Our finding that the core depressive symptoms ('depression' dimension), including depressed mood and loss of interest, have a greater degree of improvement than other dimensions has been repeated in previous studies. Huang et al  used the GEE method to analyze longitudinal data, as in our study, and reported that the improvement of this core factor subscale was consistently greater than that of the anxiety/somatization subscale of the HDRS-17 during the index ECT course. Wade et al  also suggested that the degree of improvement of core mood/anhedonia factor was larger than that of insomnia and somatic disturbance factors in remitters. In addition, Veltman et al  demonstrated that the mood dimension improved faster than the melancholic and suicidality dimensions in the early course of ECT (after one week). Our study repeatedly assessed the HDRS-17, the most used scale, every three ECT sessions, and compared depression, anxiety, insomnia, and somatic symptom dimensions.
Based on these results, understanding the disproportionate effects of ECT on core mood symptom dimension compared with other dimensions plays an important role in expanding our knowledge of the therapeutic mechanisms of ECT in depression. First, at the neurotransmitter level, depressive mood, loss of interest, and psychomotor retardation, which belong to the 'depression' dimension of our study, might be caused by dopamine deficiency or reduced reactivity of the post-synaptic dopamine receptor . It is known that the changes in D1 and D2 receptor function in the early phases of index ECT, especially the downregulation of D2 receptors, can lead to symptom improvement. These mechanisms may affect the amelioration of core depressive symptoms in the early stages of ECT [46, 47]. In addition to dopamine, serotonin-related effects induced by ECT can affect mood symptoms and suicidality. The 5-HT2A receptor is thought to be a major receptor involved in the pathophysiology of depression. There have been several studies which have suggested that upregulation of this receptor is linked to suicide, reduction of intracellular signaling pathways, and melancholic depression [48–50]. Thus, we considered the possibility that the 5-HT2A receptor and emotion-related symptoms might be correlated. Based on the results that ECT leads to downregulation of 5-HT2A receptors in humans, we suggest that the downregulation of 5-HT2A receptors by ECT may have affected suicidality and depressed mood [47, 51].
Second, we considered the association between the brain structural changes induced by ECT and depression dimensions. Referring to the meta-analysis of Wilkinson et al , which suggested that ECT increases the volume of the hippocampus, and the study of Zhu et al , which studied the association between the hippocampus and emotional processing, we considered that the volume increase of the hippocampus induced by ECT can contribute to the improvement of core mood symptoms. However, there is a multi-site study in which there was no positive correlation between hippocampal volume changes and clinical outcomes. Therefore, the correlation between ECT-induced hippocampal volume changes and core mood symptoms requires further studies .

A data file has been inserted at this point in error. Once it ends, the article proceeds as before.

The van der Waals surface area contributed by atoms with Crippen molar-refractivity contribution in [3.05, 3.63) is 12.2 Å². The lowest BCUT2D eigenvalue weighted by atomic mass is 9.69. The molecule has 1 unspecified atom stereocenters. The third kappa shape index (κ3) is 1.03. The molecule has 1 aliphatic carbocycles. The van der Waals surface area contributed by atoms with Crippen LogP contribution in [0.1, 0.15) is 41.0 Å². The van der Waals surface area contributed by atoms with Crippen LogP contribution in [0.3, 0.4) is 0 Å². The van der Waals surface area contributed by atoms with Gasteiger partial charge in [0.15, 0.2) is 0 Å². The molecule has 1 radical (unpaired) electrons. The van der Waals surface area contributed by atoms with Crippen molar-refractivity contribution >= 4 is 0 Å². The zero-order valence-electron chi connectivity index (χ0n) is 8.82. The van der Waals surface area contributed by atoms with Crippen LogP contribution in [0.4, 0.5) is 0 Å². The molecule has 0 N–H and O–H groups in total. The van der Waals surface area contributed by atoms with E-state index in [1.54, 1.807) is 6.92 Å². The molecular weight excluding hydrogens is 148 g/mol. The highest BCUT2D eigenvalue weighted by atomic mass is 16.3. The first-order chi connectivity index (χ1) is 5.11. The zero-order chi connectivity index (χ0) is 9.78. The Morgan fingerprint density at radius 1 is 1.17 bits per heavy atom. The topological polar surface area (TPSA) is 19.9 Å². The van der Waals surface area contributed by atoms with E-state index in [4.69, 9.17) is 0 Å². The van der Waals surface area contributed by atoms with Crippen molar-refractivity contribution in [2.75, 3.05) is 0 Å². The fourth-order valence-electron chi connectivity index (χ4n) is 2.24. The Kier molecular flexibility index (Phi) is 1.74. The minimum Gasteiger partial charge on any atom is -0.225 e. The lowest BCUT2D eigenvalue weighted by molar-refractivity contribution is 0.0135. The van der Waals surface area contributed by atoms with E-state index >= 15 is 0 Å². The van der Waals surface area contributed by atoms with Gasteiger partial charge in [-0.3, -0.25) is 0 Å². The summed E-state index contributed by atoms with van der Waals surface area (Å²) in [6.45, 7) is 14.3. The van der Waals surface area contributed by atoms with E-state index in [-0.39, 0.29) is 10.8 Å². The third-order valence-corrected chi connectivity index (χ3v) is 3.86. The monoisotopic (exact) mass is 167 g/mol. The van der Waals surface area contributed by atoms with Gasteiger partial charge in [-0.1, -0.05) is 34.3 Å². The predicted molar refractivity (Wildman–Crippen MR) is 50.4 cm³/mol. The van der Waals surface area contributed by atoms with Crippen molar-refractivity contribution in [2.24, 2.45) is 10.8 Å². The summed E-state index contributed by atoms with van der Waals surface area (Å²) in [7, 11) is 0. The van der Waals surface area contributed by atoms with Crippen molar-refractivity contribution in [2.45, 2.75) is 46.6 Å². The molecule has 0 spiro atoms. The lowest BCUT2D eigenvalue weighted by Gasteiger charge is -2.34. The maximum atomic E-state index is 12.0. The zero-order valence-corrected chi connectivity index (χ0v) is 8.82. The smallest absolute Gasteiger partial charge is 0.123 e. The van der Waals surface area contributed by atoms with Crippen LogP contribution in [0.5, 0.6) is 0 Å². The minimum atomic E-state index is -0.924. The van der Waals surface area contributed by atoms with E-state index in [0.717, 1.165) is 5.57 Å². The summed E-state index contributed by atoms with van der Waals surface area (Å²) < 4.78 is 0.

A change in the activity of the subgenual anterior cingulate cortex (sgACC) could be another hypothesis for the disproportionate reduction mechanism of depressive symptoms following ECT. The sgACC, a part of the anterior cingulate cortex, plays a major role in unpleasant emotion regulation. The relationship between sgACC and depression has been a prominent topic in mood disorder and neuromodulation studies [55, 56]. Although the effect of ECT on sgACC is estimated to influence the reduction of the depression dimension, the direction of this effect is inconsistent. Liu et al  reported increased regional activity of the sgACC and connectivity of the sgACC with other brain regions (i.e., the parahippocampal gyrus, middle temporal gyrus, and orbitofrontal codex) with eight ECT sessions. In contrast, Hamani et al  suggested increased sgACC activity in depressed individuals which was reversed by antidepressant therapy. Taken together, although the effect of ECT on sgACC has not been clearly identified, it could be a possible mechanism for the specific improvement in core mood symptoms by ECT.
Our study has several limitations. First, as a retrospective study, it is possible that medication use might have functioned as a confounding variable because patients were given psychopharmacologic treatment during the index ECT process. However, there are many combinations of ECT and pharmacotherapy in contemporary clinical settings, and it is not easy to discontinue all medications abruptly . Indeed, this was similar to other studies in that the comparison of remitters and non-remitters was performed under the same condition where all patients received medication. This study, using concomitant pharmacotherapy, may be used to determine the specific effect of index ECT on various depressive symptoms in actual clinical practice. The second limitation of this study was that some patients had missing data. For the analysis including missing data, we used the GEE method, which maintains relatively high power in longitudinal measurements with missing data and has the advantage of identifying overall average effects. Third, our study did not assess anxiety, insomnia, and somatic symptoms with additional validated scales (e.g., Pittsburgh Sleep Quality Index, Beck Anxiety Inventory, and Depression and Somatic Symptoms Scale) in addition to the HDRS-17. However, the HDRS is the most widely used assessment measure in depression studies. In this study, standardization was performed with a T-score for comparison between each depressive symptom dimension. In future, it will be necessary to apply an assessment scale that can more precisely evaluate each symptom.